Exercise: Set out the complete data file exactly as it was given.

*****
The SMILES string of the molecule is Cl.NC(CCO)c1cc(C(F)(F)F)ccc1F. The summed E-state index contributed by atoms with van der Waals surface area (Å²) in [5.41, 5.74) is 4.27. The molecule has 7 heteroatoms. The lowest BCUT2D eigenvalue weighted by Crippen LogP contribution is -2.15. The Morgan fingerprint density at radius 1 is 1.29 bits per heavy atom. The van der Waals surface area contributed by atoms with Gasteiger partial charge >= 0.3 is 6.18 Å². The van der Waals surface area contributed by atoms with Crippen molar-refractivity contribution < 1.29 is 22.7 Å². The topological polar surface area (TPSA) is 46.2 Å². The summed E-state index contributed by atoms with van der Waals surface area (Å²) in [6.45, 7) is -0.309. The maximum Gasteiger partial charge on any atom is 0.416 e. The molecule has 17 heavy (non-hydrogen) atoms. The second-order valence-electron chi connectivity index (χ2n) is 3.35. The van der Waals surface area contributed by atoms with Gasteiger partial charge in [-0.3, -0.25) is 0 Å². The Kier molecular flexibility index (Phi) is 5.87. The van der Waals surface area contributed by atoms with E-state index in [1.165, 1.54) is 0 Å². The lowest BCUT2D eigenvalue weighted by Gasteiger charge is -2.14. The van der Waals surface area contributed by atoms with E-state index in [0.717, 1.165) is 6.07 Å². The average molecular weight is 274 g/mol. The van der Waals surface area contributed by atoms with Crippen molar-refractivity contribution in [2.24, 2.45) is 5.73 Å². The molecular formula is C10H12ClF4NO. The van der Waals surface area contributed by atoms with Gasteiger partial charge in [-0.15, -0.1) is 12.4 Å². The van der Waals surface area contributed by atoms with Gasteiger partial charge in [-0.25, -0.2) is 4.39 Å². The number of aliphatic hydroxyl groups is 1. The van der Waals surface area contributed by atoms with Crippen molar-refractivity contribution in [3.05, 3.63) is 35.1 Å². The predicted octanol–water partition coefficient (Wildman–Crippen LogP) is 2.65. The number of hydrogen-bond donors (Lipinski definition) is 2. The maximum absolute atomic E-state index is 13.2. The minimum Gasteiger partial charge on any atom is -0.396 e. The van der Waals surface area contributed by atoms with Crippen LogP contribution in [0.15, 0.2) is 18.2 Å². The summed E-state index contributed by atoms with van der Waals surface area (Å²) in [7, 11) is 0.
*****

The SMILES string of the molecule is Cl.NC(CCO)c1cc(C(F)(F)F)ccc1F. The summed E-state index contributed by atoms with van der Waals surface area (Å²) in [5.41, 5.74) is 4.27. The molecule has 7 heteroatoms. The lowest BCUT2D eigenvalue weighted by Crippen LogP contribution is -2.15. The Morgan fingerprint density at radius 1 is 1.29 bits per heavy atom. The van der Waals surface area contributed by atoms with Gasteiger partial charge >= 0.3 is 6.18 Å². The van der Waals surface area contributed by atoms with Crippen molar-refractivity contribution < 1.29 is 22.7 Å². The topological polar surface area (TPSA) is 46.2 Å². The summed E-state index contributed by atoms with van der Waals surface area (Å²) in [6.45, 7) is -0.309. The maximum Gasteiger partial charge on any atom is 0.416 e. The molecule has 17 heavy (non-hydrogen) atoms. The second-order valence-electron chi connectivity index (χ2n) is 3.35. The van der Waals surface area contributed by atoms with Gasteiger partial charge in [-0.3, -0.25) is 0 Å². The Kier molecular flexibility index (Phi) is 5.87. The van der Waals surface area contributed by atoms with E-state index in [1.165, 1.54) is 0 Å². The lowest BCUT2D eigenvalue weighted by Gasteiger charge is -2.14. The van der Waals surface area contributed by atoms with E-state index in [0.717, 1.165) is 6.07 Å². The average molecular weight is 274 g/mol. The van der Waals surface area contributed by atoms with Crippen molar-refractivity contribution in [2.24, 2.45) is 5.73 Å². The molecular formula is C10H12ClF4NO. The van der Waals surface area contributed by atoms with Gasteiger partial charge in [-0.15, -0.1) is 12.4 Å². The van der Waals surface area contributed by atoms with Gasteiger partial charge in [-0.25, -0.2) is 4.39 Å². The number of aliphatic hydroxyl groups is 1. The van der Waals surface area contributed by atoms with Crippen molar-refractivity contribution in [3.05, 3.63) is 35.1 Å². The predicted octanol–water partition coefficient (Wildman–Crippen LogP) is 2.65. The number of hydrogen-bond donors (Lipinski definition) is 2. The maximum absolute atomic E-state index is 13.2. The minimum Gasteiger partial charge on any atom is -0.396 e. The van der Waals surface area contributed by atoms with Crippen LogP contribution in [0.15, 0.2) is 18.2 Å². The summed E-state index contributed by atoms with van der Waals surface area (Å²) in [7, 11) is 0.